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Decomposing immigrant wage assimilation - the role of workplaces and occupations

  • Eliasson, Tove

    ()

    (Uppsala Center for Labor Studies)

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    This article uses a matched employer-employee panel data of the Swedish labor market to study immigrant wage assimilation, decomposing the wage catch-up into parts which can be attributed to relative wage growth within and between workplaces and occupations. This study shows that failing to control for selection into employment when studying wage assimilation of immigrants is very likely to under-estimate wage catch-up. The results further show that both poorly and highly educated immigrants catch up through relative wage growth within workplaces and occupations, suggesting that employer-specific learning plays an important role for the wage catch-up. The highly educated suffers from not beneting from occupational mobility as much as the natives do. This could be interpreted as a lack of access to the full range of occupations, possibly explained by diffculties in signaling specific skills.

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    File URL: http://www.ucls.nek.uu.se/digitalAssets/160/160797_20136.pdf
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    Paper provided by Uppsala University, Department of Economics in its series Working Paper Series, Center for Labor Studies with number 2013:6.

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    Length: 40 pages
    Date of creation: 14 Mar 2013
    Date of revision:
    Handle: RePEc:hhs:uulswp:2013_006
    Contact details of provider: Postal: Department of Economics, Uppsala University, P. O. Box 513, SE-751 20 Uppsala, Sweden
    Phone: + 46 18 471 25 00
    Fax: + 46 18 471 14 78
    Web page: http://www.nek.uu.se/
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    1. Husted, L. & Nielsen, H.S. & Rosholm, M. & Smith, N., 2000. "Employment and Wage Assimilation of Male First Generation Immigrants in Denmark," Papers 00-01, Centre for Labour Market and Social Research, Danmark-.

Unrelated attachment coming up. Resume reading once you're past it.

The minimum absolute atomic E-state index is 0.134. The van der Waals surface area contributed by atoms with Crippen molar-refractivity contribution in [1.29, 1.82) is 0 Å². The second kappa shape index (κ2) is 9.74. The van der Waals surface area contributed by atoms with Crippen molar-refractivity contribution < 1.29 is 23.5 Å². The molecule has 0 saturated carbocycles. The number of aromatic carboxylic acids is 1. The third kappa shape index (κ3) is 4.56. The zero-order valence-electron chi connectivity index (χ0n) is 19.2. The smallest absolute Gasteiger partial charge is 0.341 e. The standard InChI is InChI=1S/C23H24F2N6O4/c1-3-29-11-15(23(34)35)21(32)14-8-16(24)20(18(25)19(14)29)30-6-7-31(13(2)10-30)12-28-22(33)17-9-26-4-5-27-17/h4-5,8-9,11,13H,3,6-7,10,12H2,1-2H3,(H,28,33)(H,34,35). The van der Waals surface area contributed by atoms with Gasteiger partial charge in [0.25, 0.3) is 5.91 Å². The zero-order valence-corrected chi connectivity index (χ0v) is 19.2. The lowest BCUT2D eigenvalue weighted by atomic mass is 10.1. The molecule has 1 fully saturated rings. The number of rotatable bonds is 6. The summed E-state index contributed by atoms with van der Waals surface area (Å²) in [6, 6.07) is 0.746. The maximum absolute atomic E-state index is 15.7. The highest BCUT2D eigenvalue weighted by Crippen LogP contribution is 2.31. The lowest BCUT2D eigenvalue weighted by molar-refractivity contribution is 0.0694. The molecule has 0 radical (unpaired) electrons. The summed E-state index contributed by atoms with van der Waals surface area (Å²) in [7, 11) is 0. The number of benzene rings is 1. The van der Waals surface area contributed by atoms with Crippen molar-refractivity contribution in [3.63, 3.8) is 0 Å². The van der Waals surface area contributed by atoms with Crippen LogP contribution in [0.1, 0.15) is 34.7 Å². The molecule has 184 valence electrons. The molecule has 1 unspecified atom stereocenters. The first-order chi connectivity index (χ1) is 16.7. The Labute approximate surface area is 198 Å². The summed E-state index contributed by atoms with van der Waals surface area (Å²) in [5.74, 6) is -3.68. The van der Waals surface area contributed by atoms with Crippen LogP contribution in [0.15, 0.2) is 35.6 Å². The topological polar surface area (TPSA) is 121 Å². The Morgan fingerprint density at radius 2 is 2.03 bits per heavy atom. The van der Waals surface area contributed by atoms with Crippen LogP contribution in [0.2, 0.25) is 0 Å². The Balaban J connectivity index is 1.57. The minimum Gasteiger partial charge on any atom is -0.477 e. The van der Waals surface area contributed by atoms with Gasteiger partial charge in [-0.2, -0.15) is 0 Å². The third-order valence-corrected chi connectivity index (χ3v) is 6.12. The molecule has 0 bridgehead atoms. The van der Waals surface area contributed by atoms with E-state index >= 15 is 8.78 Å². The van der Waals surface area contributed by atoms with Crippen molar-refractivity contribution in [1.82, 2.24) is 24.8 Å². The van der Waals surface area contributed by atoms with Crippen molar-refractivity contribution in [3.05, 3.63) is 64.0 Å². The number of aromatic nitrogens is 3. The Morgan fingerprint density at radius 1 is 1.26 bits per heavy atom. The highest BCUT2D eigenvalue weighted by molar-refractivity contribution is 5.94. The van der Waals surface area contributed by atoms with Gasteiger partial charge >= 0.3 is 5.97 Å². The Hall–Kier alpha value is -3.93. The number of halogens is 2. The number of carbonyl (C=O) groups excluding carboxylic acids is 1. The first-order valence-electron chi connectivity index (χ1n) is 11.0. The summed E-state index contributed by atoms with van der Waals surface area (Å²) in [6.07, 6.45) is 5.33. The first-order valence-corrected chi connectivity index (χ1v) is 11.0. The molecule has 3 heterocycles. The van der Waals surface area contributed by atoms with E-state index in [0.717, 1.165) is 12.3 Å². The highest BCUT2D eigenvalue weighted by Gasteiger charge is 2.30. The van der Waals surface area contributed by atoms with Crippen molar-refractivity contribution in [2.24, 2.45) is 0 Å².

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    7. Weiss, Y. & Gotlibovski, M., 1995. "Immigration, Search and Loss of Kill," Papers 34-95, Tel Aviv.
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    9. Phelps, Edmund S, 1972. "The Statistical Theory of Racism and Sexism," American Economic Review, American Economic Association, vol. 62(4), pages 659-61, September.
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    11. Oettinger, Gerald S, 1996. "Statistical Discrimination and the Early Career Evolution of the Black-White Wage Gap," Journal of Labor Economics, University of Chicago Press, vol. 14(1), pages 52-78, January.
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    13. Abdurrahman Aydemir & Mikal Skuterud, 2008. "The Immigrant Wage Differential within and across Establishments," Industrial and Labor Relations Review, ILR Review, Cornell University, ILR School, vol. 61(3), pages 334-352, April.
    14. Joseph G. Altonji & Charles R. Pierret, 1997. "Employer Learning and Statistical Discrimination," NBER Working Papers 6279, National Bureau of Economic Research, Inc.
    15. Borjas, George J., 1999. "The economic analysis of immigration," Handbook of Labor Economics, in: O. Ashenfelter & D. Card (ed.), Handbook of Labor Economics, edition 1, volume 3, chapter 28, pages 1697-1760 Elsevier.
    16. Robert J. R. Elliott & Joanne K. Lindley, 2008. "Immigrant wage differentials, ethnicity and occupational segregation," Journal of the Royal Statistical Society Series A, Royal Statistical Society, vol. 171(3), pages 645-671.
    17. Borjas, George J, 1985. "Assimilation, Changes in Cohort Quality, and the Earnings of Immigrants," Journal of Labor Economics, University of Chicago Press, vol. 3(4), pages 463-89, October.
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